In the realm of science and religious beliefs, an intriguing conflict persists to this day. While the majority of mainstream scientists and the developed world accept the theory of evolution and the scientifically established age of Earth and the universe, there is a steadfast group of individuals who resist the status quo. These individuals, driven by a strict literal interpretation of Genesis 1-11 in the Hebrew Bible, staunchly advocate that the universe is only 6,000 years old and was created in just six literal days. This movement, known as Young Earth Creationism, has its roots in the Seventh Day Adventist movement and has seen fluctuations in popularity over the years. In this article, we will explore the historical journey of Young Earth Creationism and delve into why it gained such a strong foothold in the United States.
Guessing and Dating the Age of the Universe
For centuries, the belief in a literal six-day creation and a young Earth was widespread among Christians. It was a reasonable assumption at the time, as the early Church Fathers and Medieval theologians lacked the knowledge of radiometric dating and geological formations. In 1650, Archbishop James Ussher calculated the Earth’s creation to be around 4004 BC, aligning with the knowledge available during that era.
However, challenges to this interpretation arose in the 18th century with the study of geological formations, leading to the concept of deep time. Geologists discovered that rock layers were laid down over long periods rather than rapidly during a great flood, as described in Genesis. This marked a shift in perspective among many, but not all, conservative Christians.
Emergence of Denial of Deep Time
Between 1910 and 1915, conservative Evangelical Christians published “The Fundamentals,” outlining the core tenets of the Protestant Christian faith. Surprisingly, the leaders of this movement did not oppose evolution or deep time. The acceptance of these ideas only began to decline in Evangelical circles during the 1960s.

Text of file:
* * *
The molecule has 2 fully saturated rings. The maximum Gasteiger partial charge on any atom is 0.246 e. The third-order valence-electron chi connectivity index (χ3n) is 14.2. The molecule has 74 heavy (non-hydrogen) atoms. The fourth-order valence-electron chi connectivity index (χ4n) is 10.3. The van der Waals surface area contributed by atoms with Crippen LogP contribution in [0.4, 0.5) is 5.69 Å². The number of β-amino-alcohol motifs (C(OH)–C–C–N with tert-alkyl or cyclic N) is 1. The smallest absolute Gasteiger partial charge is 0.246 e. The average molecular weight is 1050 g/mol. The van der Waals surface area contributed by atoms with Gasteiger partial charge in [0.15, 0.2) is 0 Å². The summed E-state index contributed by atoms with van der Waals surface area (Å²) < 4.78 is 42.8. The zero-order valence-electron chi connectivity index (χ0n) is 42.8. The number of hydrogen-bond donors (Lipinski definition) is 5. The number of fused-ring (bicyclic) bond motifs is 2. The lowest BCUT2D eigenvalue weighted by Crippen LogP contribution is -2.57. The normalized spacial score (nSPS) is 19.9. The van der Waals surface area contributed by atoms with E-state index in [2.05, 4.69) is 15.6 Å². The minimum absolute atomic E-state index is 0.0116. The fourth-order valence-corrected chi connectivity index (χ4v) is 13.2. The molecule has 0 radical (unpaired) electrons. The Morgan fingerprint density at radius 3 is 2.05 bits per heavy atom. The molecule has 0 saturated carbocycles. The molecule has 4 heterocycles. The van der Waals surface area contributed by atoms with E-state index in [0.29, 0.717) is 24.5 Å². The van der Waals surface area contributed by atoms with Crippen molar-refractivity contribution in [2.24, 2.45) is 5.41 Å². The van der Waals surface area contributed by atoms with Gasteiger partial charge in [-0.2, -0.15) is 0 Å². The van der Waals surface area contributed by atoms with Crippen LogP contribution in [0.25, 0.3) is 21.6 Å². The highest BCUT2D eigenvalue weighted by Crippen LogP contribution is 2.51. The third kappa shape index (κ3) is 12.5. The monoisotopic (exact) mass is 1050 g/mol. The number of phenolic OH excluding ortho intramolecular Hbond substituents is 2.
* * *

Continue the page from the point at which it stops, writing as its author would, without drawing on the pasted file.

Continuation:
The Influence of Seventh Day Adventists
During the early 20th century, while most conservative Christians still accepted evolution and deep time, the Seventh Day Adventists (SDA) stood apart. Founded by prophetess Ellen White in 1863, the SDA’s beliefs included the idea that the universe was created 6,000 years ago in six literal days. They interpreted rock layers and fossils as evidence of a global deluge described in Genesis 6-9.
Seventh Day Adventist scientists, such as geologist George McCready Price, supported this view with scientific arguments. Their ideas significantly influenced the authors of “The Genesis Flood,” written in 1961 by Henry Morris and John C. Whitcomb, which marked the beginning of the modern Young Earth Creationist movement.
The Rise and Decline of Young Earth Creationism
Following the publication of “The Genesis Flood,” Young Earth Creationism gained popularity in mainstream Evangelical circles, peaking in 1982 when advocates sought to introduce creationist science curriculum in schools. This attempt was deemed unconstitutional, but the movement persisted, albeit with diminishing influence.